CARACAS (Reuters) - Venezuela’s President Hugo Chavez said on Sunday his U.S. counterpart Barack Obama was at best an “ignoramus” for saying the socialist leader exported terrorism and obstructed progress in Latin America.
“He goes and accuses me of exporting terrorism: the least I can say is that he’s a poor ignoramus; he should read and study a little to understand reality,” said Chavez, who heads a group of left-wing Latin American leaders opposed to the U.S. influence in the region.
Chavez said Obama’s comments had made him change his mind about sending a new ambassador to Washington, after he withdrew the previous envoy in a dispute last year with the Bush administration in which he also expelled the U.S. ambassador to Venezuela.
“When I saw Obama saying what he said, I put the decision back in the drawer; let’s wait and see,” Chavez said on his weekly television show, adding he had wanted to send a new ambassador to improve relations with the United States after the departure of George W. Bush as president.
In a January interview with Spanish-language U.S. network Univision, Obama said Chavez had hindered progress in Latin America, accusing him of exporting terrorist activities and supporting Colombian guerrillas.
“My, what ignorance; the real obstacle to development in Latin America has been the empire that you today preside over,” said Chavez, who is a fierce critic of U.S. foreign policy.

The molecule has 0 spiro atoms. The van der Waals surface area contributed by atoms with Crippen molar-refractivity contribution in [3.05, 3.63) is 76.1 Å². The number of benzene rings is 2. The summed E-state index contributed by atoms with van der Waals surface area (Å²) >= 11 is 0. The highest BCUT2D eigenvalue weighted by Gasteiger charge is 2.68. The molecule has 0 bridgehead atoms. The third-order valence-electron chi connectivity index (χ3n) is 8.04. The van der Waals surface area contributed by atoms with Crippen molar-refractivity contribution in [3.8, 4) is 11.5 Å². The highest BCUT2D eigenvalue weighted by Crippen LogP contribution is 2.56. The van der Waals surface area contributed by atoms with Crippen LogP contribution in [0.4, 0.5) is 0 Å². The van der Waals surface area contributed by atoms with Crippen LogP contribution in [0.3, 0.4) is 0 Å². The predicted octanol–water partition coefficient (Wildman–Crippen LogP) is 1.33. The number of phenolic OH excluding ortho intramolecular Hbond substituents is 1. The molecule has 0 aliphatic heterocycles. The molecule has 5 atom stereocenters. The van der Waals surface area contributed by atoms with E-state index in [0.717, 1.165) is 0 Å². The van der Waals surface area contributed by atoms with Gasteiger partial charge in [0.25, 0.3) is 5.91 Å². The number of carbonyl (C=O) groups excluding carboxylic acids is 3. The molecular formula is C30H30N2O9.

In the 20th century the United States supported several armed movements and coups in Latin America. Chavez says Washington had a hand in a short-lived putsch against him in 2002, which was initially welcomed by U.S. officials.
Chavez and Obama will both attend the Summit of the Americas in Trinidad and Tobago next month. It is not known whether they will meet.
Most of OPEC nation Venezuela’s export income comes from oil it sells to the United States, but Chavez has built stronger ties with countries like China in an attempt to reduce dependence on his northern neighbor.
Chavez expelled its U.S. ambassador in September in a dispute over U.S. activities in his ally Bolivia, which also expelled its U.S. ambassador. Ecuador’s left-wing President Rafael Correa this year kicked out a mid-ranking U.S. diplomat.
Reporting by Frank Jack Daniel; Editing by Eric Walsh
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